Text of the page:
Population Characteristics of Highly Developed & Developing Countries

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  • 0:06 Highly Developed &…
  • 1:11 Infant Mortality Rate
  • 2:24 Total Fertility Rate
  • 3:35 Replacement-Level Fertility
  • 5:02 Age Structure
  • 6:42 Lesson Summary
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Lesson Transcript
Instructor: Margaret Cunningham

Margaret has taught many Biology and Environmental Science courses and has Master's degrees in Environmental Science and Education.

The population of a country is based on many factors. In this lesson, we will explore several important factors that differ between developed and developing countries.

Highly Developed & Developing Countries

Imagine a big city in the United States and a small village in Ethiopia. What are some differences between these two locations? Some differences might include climate, population size, culture, and diet.

The economies of these two countries are one major characteristic that set them apart. The United States is considered a highly developed country, which is a general category for countries that are highly industrialized and have high per capita income levels. Ethiopia, on the other hand, would be considered a developing country, which is a general category for countries that have limited industrialization and have low per capita income levels.

Although highly developed and developing countries are often compared based on economy, they also vary a great deal in population characteristics. Some of the most commonly analyzed population characteristics include infant mortality rate, total fertility rate, replacement-level fertility, and age structure.

Infant Mortality Rate

Unfortunately, not all children that are born will survive, and the rate of survival can vary a great deal by the type of country. Infant mortality rate is the term used to describe the percentage of infants that die before the age of one year. Although sad, this statistic is very important because it influences the overall population growth rate, replacement-level fertility, and the age structure of the population.

The infant mortality rate varies a great deal between highly developed and developing countries. On average, developing countries have an infant mortality rate that is 18 times higher than the rate of developed countries. When comparing the ten most developed countries with the ten least developed countries, the infant mortality rate is daunting. The most developed countries have an infant mortality rate of less than 1%, while the least developed countries have an average infant mortality rate of around 10%. These differences in infant mortality rate are shocking, and the high rates are due mainly to limited access to medical care, poor sanitation, and increased prevalence of diseases.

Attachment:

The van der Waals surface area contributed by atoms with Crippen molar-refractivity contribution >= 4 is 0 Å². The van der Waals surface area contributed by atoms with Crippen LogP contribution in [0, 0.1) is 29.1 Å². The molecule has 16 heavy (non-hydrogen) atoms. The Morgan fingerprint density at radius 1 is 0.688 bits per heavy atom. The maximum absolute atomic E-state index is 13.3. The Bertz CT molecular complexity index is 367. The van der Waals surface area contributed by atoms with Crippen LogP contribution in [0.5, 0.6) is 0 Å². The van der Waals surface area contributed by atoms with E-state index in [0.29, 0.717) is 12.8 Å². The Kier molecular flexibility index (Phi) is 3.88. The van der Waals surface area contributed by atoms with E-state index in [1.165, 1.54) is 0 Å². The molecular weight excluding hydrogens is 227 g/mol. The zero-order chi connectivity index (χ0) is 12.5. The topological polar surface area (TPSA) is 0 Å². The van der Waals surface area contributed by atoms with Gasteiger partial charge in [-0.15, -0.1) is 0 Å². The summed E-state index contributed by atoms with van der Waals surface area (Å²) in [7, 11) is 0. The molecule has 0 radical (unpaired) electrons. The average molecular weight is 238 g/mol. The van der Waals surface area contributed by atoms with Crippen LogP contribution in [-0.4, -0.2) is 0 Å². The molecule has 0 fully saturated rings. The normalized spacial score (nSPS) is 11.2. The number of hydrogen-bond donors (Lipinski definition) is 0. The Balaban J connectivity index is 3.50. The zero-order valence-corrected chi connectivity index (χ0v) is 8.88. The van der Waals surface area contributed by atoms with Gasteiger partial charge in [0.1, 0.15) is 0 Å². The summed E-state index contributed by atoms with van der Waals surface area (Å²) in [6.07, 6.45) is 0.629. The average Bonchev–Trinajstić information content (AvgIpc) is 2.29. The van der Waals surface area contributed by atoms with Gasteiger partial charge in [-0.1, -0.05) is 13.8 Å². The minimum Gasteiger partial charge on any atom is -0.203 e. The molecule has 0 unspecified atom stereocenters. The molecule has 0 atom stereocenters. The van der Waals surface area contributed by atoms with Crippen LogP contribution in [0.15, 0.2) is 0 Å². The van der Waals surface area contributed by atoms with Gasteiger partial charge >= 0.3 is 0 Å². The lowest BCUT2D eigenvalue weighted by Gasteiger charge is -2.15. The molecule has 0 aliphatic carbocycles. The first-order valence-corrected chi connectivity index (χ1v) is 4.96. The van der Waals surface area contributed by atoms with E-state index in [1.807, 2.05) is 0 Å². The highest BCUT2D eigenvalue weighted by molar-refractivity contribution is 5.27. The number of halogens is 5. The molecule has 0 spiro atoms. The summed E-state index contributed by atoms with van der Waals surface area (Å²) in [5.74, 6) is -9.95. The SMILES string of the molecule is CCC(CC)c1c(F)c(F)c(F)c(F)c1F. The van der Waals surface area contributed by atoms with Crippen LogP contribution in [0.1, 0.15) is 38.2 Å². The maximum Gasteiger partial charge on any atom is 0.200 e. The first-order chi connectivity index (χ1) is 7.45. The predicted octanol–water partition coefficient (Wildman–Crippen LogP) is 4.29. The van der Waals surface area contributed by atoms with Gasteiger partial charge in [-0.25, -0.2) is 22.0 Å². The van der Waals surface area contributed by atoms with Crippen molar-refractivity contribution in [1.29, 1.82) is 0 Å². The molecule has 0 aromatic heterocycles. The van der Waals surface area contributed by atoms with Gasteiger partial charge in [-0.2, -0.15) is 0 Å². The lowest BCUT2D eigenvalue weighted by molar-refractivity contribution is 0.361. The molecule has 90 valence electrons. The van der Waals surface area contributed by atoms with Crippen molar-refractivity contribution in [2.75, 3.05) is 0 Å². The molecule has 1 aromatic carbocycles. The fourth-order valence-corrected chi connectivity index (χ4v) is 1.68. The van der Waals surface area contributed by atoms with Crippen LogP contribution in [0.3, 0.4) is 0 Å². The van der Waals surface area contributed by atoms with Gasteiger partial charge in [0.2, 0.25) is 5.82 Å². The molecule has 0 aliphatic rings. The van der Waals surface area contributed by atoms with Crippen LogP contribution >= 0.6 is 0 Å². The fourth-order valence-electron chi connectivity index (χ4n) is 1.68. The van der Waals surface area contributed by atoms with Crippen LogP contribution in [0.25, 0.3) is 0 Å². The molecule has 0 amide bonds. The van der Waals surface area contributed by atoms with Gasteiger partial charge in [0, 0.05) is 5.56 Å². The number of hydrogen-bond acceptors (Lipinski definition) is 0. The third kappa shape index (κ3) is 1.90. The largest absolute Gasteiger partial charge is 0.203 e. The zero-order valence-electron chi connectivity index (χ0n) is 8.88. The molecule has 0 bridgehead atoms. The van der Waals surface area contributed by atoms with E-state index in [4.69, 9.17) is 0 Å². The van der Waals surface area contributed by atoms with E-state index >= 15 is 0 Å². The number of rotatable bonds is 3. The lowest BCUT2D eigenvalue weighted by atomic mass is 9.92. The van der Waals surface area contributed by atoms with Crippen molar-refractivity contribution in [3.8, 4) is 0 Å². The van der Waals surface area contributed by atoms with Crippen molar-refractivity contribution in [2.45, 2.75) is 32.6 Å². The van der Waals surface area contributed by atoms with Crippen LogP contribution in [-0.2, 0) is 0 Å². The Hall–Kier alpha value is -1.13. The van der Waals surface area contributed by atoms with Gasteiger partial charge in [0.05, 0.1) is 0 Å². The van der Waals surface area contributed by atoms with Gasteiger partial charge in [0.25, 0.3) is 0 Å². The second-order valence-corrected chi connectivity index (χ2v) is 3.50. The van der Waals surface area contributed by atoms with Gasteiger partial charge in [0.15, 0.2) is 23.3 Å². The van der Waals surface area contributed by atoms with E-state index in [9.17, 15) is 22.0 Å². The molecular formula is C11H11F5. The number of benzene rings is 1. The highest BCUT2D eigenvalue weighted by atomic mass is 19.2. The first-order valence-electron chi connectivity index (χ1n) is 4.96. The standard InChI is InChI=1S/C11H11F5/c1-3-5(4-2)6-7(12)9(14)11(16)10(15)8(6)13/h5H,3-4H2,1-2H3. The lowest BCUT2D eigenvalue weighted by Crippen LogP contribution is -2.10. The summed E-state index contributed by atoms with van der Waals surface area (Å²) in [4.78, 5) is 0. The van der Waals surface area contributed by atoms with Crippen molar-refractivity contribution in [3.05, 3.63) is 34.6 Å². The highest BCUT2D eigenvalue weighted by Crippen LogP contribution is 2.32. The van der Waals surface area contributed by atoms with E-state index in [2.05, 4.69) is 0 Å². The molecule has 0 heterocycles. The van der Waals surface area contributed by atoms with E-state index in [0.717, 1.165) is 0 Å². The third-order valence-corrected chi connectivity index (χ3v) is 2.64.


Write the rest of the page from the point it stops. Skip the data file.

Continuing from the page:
Total Fertility Rate

One of the most important population characteristics of a country has to do with births. The total fertility rate is the average number of offspring born to a woman in a population during her reproductive window. Now, you might ask yourself, what is a woman's reproductive window? The reproductive window is the period in a woman's life when she can physically become pregnant, starting with sexual maturity and ending with menopause.

In a world with unlimited resources and no problems, a woman could produce up to 25 offspring during her reproductive window. This would mean that her total fertility rate would be 25 children per lifetime. Although it is physically possible to produce 25 children per lifetime, the total fertility rate is often much lower.

In developing countries, the fertility rate ranges from between three and seven children per woman. On the other hand, the total fertility rate in developed countries is normally between one and three children per woman. In general, these differences in total fertility rates are due to varying levels of access to contraception and cultural practices.

Replacement-Level Fertility

Another important population characteristic that relates to births is replacement-level fertility. Replacement-level fertility is the fertility rate that will result in the replacement of the parents in the population. Again, in an ideal world, the human replacement-level fertility rate would be exactly two. This would mean that each couple would produce two offspring that would replace them in the population. If this occurred, then the human population would stay at a stable rate.

Of course, the world is not ideal and not all offspring that are born will survive to reproductive age and replace their parents. The replacement-level fertility rate is greatly impacted by the infant mortality rate. As we now know, the infant mortality rate is much higher in developing countries. As a result of this, the replacement-level fertility rate is also higher in developing countries than in developed countries.

On average, the replacement-level fertility rate is around 2.1 in developed countries. This value includes two children to replace the two parents and an additional 0.1 for the risk of a child dying before reaching reproductive age. For developing countries, this number is slightly higher, at around 2.6, with an additional 0.6 due to the higher risk of infant mortality

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